Did any of you know a guy called Ken Kovach? He told me C-130 stories, possibly a loadmaster. He ended up teaching in the UK linked to Lakenheath.

    Alex.

    Reply
  9. Bob Haney
    Bob Haney says:

    I spent most of 65 and 66 as pilot, AC in the wonderful B, member of the 772 TCS. For a trip down memory lane go to the entry of the NCANG in Charlotte where a beautiful B stands guard.

    Reply
    • Hank
      Hank says:

      Hi Bob, I had that picture on my computer screen for a long time. Great photo. I flew Bs for a long time and all through my Clark days.

      Reply
    • Hank
      Hank says:

      Hi John, My entrance into the reserves got me a couple of rides in the C-119, Then transitioned into the old A. Why do I say old A, it’s because we had two of the first aircraft off the assembly line, they were Roman Nosed birds. We later were the unit that converted 023 first three prop engine to a four bladed propeller. That surely changed the sound of the airplane.
      H.

      Reply
  10. Todd Sudick
    Todd Sudick says:

    Flew KC-130Fs for the Marine Corps 1972-76 then the L-100-30 for Transamerica Airlines. 6,000hrs in that beast worldwide with lots of “for the grace of God there go I” stories. Flew lots of different airliners retiring from US Airways, but the Herc will always be my fave.

    Reply
  11. Gary Kopp
    Gary Kopp says:

    I flew “B” model out of Mactan and Clark AB from March 68 through January 70. Great story Hank. Endured many of the same stories.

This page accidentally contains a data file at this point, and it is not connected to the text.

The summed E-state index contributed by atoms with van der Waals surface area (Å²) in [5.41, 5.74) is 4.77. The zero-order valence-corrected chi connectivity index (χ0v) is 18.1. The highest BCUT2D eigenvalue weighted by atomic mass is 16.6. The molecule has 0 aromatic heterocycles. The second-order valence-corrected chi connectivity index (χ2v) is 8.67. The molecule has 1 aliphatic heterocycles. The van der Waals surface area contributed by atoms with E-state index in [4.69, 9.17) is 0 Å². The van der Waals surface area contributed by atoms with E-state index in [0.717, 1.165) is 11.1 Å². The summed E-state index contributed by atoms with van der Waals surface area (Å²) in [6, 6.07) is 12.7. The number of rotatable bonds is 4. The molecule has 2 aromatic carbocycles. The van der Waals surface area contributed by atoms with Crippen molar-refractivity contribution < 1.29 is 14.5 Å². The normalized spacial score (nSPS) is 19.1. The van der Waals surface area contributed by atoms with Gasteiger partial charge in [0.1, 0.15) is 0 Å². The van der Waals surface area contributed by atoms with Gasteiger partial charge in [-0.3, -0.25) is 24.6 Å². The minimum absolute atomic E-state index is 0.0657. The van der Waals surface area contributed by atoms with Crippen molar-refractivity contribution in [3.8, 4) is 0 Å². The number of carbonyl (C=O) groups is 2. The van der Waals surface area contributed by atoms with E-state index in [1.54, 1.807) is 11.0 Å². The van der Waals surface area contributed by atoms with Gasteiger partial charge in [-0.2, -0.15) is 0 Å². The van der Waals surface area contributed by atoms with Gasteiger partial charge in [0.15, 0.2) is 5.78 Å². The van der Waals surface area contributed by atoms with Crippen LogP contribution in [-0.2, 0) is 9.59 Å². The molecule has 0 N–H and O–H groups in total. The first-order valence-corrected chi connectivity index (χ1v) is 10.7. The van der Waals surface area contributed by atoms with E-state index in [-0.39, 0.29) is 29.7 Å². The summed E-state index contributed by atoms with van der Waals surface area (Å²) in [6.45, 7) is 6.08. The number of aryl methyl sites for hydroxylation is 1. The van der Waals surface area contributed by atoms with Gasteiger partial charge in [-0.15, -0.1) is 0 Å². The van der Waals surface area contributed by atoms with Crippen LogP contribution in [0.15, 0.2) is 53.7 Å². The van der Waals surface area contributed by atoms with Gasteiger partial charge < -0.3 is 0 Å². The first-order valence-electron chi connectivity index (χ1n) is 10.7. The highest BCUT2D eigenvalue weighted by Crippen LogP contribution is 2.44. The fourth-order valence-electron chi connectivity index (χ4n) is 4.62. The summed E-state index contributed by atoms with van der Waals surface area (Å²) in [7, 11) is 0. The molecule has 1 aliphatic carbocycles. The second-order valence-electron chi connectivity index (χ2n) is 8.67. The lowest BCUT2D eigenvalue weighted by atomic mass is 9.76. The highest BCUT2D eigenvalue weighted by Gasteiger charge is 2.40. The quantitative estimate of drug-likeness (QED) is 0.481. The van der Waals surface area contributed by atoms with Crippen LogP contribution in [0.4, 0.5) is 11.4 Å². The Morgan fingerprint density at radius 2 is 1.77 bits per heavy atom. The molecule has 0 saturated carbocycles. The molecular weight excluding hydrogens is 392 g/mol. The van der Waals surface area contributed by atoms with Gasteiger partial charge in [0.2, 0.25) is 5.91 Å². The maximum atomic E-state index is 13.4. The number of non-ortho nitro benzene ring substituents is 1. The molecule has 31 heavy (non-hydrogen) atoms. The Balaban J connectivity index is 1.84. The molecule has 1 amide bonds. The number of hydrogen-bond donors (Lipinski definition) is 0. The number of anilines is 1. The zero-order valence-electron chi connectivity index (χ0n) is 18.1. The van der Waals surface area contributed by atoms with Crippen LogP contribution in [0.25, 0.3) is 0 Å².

Reply
    • Hank
      Hank says:

      Cebu City what an R&R. I left Clark My 67. Your name rings a bell though. Could be Willow Grove, O’Hare or the FAA I don’t quite recall. Help me if yo cn.
      H.

      Reply
  12. hugh mcgarity
    hugh mcgarity says:

    On my first rotation out of CCK into CRB I was paired with an AC/IP who had flown in the Korean War and was a heavy drinker. Also, the FE was a grizzled old SSgt that had no patience for low information young pilots like me. Those two factors came into play on our first frag– the AC was a bit wobbly and seeing double so he said I had the left seat all day which I found out meant I was the only functioning pilot. Our first stop was to be the Marine base near the DMZ Quang Tri (I think). I had never been there, but the FE said it was not so bad– 3000′ X 60′. He had picked on me all the way from CCK and this day started out the same. When the nav checked in with the ALCE at QT they said the weather was fine if you like sideways blowing rain and gale forced winds direct cross. I woke up the AC who managed to get one eye open and asked him if he would go along with us turning around. He muttered something like “lemme me know how it turns out” and was back to sleep. The FE decided it was time he became my best buddy and cheerleader but I could tell he wasn’t sincere– guess he was trying to suppress his anxiety. We made it down and off without the AC even waking up and sure enough, right after the gear was up the FE started right back in on me. I learned a lot during my tour at CCK– even learned to appreciate the cranky FEs and LMs.

    Reply
    • Horace
      Horace says:

      Hugh your account scares me a helluva lot more than almost being mortared.
      Good thing you didn’t plow that bird into the deck with low ceilings and wind shear.

      Reply
  13. Michael Brown
    Michael Brown says:

    Great story Hank! One of my college classmates was a loadmaster on the Herc in Enduring Freedom and his stories were even better than some of the fighter guys. Thank you for your service.

    Reply